Modeling electronic response properties with an explicit-electron machine learning potential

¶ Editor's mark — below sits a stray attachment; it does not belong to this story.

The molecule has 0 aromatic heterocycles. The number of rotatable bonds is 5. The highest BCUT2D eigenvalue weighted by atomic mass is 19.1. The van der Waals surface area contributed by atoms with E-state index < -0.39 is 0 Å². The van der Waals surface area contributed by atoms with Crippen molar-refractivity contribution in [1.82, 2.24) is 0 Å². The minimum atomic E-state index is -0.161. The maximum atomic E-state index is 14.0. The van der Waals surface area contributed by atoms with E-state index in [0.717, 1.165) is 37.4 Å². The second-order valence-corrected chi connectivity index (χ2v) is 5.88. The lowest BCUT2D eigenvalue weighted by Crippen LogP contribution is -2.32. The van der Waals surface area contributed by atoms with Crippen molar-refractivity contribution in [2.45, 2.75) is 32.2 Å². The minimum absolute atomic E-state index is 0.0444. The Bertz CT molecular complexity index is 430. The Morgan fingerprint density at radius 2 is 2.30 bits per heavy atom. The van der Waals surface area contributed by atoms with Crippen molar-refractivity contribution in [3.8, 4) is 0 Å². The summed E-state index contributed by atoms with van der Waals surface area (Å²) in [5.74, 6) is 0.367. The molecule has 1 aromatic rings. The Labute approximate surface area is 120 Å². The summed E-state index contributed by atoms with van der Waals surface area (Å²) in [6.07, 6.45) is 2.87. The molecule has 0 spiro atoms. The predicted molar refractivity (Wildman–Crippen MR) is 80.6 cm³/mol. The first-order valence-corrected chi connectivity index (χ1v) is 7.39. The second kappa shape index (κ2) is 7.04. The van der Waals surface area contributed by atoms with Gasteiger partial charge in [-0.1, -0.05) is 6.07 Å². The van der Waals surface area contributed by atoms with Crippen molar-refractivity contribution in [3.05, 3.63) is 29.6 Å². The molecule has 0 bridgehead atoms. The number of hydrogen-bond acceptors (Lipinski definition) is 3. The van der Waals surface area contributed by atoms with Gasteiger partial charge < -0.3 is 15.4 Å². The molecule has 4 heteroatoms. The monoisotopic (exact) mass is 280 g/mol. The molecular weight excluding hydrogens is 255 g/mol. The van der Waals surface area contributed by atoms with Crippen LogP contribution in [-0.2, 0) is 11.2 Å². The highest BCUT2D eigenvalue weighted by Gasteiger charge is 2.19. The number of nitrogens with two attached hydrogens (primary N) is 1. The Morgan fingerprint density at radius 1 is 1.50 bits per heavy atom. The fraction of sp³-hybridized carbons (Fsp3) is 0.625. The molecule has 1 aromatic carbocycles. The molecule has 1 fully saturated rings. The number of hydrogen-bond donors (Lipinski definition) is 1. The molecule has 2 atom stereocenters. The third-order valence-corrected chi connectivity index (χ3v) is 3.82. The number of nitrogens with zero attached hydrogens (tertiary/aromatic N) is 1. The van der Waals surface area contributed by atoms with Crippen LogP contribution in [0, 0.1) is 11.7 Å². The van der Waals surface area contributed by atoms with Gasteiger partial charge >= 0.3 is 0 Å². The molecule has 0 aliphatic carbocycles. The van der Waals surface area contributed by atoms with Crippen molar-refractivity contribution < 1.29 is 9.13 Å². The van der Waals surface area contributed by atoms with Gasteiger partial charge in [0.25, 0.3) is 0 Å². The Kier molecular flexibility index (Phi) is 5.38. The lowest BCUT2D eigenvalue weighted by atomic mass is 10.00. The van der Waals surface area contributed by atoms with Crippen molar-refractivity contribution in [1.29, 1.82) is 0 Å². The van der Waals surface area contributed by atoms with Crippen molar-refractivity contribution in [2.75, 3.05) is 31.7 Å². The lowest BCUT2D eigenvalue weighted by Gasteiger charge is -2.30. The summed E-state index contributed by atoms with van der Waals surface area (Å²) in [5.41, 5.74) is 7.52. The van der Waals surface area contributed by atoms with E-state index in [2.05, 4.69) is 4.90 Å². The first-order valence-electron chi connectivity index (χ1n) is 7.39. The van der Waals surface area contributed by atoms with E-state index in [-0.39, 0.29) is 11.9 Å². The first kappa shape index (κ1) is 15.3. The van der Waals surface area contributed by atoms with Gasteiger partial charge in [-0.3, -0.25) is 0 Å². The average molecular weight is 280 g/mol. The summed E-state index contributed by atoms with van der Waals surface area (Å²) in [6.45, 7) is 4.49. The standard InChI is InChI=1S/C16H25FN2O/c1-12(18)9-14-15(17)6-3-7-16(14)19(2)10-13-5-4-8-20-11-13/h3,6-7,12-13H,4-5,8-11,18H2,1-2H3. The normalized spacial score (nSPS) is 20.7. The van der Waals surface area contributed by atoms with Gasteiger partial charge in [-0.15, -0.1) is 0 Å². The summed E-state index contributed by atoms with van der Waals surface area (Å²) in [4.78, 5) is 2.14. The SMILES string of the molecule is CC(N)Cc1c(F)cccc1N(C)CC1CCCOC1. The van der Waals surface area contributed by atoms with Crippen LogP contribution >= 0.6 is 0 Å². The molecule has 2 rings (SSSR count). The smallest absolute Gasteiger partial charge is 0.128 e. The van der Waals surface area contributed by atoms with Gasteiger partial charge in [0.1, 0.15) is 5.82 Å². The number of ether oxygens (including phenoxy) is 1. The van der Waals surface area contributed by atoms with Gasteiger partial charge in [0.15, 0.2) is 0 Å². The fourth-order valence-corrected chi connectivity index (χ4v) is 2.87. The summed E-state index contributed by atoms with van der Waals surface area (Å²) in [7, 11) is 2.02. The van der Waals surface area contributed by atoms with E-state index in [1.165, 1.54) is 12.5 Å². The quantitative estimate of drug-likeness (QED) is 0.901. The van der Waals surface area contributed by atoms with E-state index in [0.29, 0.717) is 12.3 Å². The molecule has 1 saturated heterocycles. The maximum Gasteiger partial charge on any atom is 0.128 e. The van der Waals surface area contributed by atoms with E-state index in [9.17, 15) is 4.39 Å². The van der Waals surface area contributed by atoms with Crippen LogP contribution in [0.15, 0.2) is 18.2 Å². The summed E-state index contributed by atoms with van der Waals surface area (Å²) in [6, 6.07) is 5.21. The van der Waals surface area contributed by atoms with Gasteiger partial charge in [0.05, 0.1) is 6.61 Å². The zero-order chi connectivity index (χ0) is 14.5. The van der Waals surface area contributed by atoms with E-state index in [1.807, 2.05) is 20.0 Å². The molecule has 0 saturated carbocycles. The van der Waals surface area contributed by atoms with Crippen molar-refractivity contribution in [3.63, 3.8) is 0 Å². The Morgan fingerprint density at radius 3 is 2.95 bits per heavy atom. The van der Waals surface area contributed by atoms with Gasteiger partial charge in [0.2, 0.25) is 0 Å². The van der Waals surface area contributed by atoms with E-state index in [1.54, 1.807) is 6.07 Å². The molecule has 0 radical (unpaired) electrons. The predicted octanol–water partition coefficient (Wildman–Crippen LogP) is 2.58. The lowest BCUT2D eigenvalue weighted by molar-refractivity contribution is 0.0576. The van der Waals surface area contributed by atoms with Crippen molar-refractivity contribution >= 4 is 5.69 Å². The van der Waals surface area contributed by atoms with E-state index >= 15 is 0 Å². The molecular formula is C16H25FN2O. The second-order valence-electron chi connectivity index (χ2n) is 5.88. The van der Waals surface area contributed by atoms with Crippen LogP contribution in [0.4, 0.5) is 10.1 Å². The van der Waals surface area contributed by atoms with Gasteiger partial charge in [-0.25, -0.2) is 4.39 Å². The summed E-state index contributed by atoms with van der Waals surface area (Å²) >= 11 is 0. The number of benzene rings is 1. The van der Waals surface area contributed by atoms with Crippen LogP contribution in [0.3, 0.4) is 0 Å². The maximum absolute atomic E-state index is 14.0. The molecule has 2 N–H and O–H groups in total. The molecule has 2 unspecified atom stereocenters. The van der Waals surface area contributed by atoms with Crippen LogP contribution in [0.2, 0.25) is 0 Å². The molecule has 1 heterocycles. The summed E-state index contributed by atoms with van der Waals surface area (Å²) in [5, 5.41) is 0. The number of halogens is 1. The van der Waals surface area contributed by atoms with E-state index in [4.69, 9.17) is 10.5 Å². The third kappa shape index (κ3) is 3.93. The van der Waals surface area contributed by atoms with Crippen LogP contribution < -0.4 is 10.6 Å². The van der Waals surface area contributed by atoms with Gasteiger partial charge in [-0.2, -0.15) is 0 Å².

Explicit-electron force fields introduce electrons or electron pairs as semiclassical particles in force fields or empirical potentials, which are suitable for molecular dynamics simulations. Even though semiclassical electrons are a drastic simplification compared to a quantum-mechanical electronic wave function, they still retain a relatively detailed electronic model compared to conventional polarizable and reactive force fields. The ability of explicit-electron models to describe chemical reactions and electronic response properties has already been demonstrated, yet the description of short-range interactions for a broad range of chemical systems remains challenging. In this work, we present the electron machine learning potential (eMLP), a new explicit electron force field in which the short-range interactions are modeled with machine learning. The electron pair particles will be located at well-defined positions, derived from localized molecular orbitals or Wannier centers, naturally imposing the correct dielectric and piezoelectric behavior of the system. The eMLP is benchmarked on two newly constructed data sets: eQM7, an extension of the QM7 data set for small molecules, and a data set for the crystalline beta-glycine. It is shown that the eMLP can predict dipole moments, polarizabilities, and IR-spectra of unseen molecules with high precision. Furthermore, a variety of response properties, for example, stiffness or piezoelectric constants, can be accurately reproduced.